The Machu Picchu Historical Sanctuary is a UNESCO World Heritage site for both culture and nature!
Inca trail elevation
The Inca Trail sits within the 32,000 hectares (79,070 acres) of the Machu Picchu Historic Sanctuary.
The trail's two climate zones
The Inca Trail's cloud forest is – as its name suggests – often shrouded in mist.
The trail in the rainy and drier seasons
November to March is the wet season on the Inca Trail, and April to October is the drier season.
dirt paths uneven stone pathways stone steps (some now have wood handrails in place) narrow contour paths with very steep drop-offs a handful of bridges
What the route looks like each day
Day 1: Inca ruins of Urubamba Valley
Start point: Km 82 train station (2,709 m / 8,888 ft) End point: Huayllabamba (2,750 m / 9,022 ft) Distance: 11 km Duration: Around 5 hours Highlight: Ruins of Llactapata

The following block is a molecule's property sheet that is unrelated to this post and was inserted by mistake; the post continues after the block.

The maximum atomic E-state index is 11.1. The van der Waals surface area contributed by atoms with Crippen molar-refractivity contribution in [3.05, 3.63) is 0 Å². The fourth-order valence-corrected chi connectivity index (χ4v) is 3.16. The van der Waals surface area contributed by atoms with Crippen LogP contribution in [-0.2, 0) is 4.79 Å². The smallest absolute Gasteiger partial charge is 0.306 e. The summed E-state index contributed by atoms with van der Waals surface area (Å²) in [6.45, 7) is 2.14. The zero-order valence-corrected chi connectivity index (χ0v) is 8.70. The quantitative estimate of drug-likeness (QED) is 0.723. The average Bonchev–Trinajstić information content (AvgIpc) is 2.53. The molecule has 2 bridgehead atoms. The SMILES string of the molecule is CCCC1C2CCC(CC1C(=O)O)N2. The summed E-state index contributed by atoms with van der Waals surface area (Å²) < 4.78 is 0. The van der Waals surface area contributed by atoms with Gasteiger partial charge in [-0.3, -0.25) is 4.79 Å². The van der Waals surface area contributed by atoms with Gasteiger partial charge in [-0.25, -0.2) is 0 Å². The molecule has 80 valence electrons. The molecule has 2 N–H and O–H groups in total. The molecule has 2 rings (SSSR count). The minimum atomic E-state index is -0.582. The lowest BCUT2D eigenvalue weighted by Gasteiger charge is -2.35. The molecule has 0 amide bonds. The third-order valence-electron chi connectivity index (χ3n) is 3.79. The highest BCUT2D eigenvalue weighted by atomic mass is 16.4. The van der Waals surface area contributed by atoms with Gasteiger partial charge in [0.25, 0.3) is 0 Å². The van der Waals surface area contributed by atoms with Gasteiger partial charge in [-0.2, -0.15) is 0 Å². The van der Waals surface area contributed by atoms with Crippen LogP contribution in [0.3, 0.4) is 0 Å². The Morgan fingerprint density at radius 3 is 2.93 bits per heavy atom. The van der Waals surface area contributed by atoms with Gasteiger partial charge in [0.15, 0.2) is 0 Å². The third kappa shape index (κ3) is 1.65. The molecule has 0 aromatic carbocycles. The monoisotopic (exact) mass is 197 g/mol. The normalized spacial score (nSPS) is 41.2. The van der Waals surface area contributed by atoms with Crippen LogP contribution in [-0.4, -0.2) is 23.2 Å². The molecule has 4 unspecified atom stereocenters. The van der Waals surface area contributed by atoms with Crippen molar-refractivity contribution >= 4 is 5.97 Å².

Day 2: Tackle Dead Woman's Pass
Start point: Huayllabamba (2,750 m / 9,022 ft) End point: Pacamayo (3,000 m / 9,843 ft) Distance: 7.5 km Duration: Around 6 hours Highlight: Crossing Dead Woman's Pass (4,215 m / 13,829 ft)
For most of us, encountering a llama on the Inca Trail is a real bucket-list moment!
Day 3: Beautiful cloud forest and incredible ruins
Start point: Pacamayo (3,000 m / 9,843 ft) End point: Wiñaywayna (2,670 m / 8,760 ft) Distance: 16 km Duration: Around 9 hours Highlight: The ruins of Sayac Marca
For many, Day 3 of the Inca Trail is their favourite day of the trek, as the scenery and ruins are both utterly incredible!
The terraces at Wiñaywayna showcase the Incas' amazing ability to grow crops in even the most challenging mountain environments.
Day 4: Sunrise hike to Sun Gate and explore Machu Picchu
Start point: Wiñaywayna (2,670 m / 8,760 ft) End point: Machu Picchu (2,430 m / 7,972 ft) Distance: 5.5 km Duration: 2 hours Highlight: First view of Machu Picchu from Sun Gate (2,720 m / 8,924 ft) The Inca people of the Andes had a special relationship with rock. Stone informed their entire culture, and was key to their empire-building success.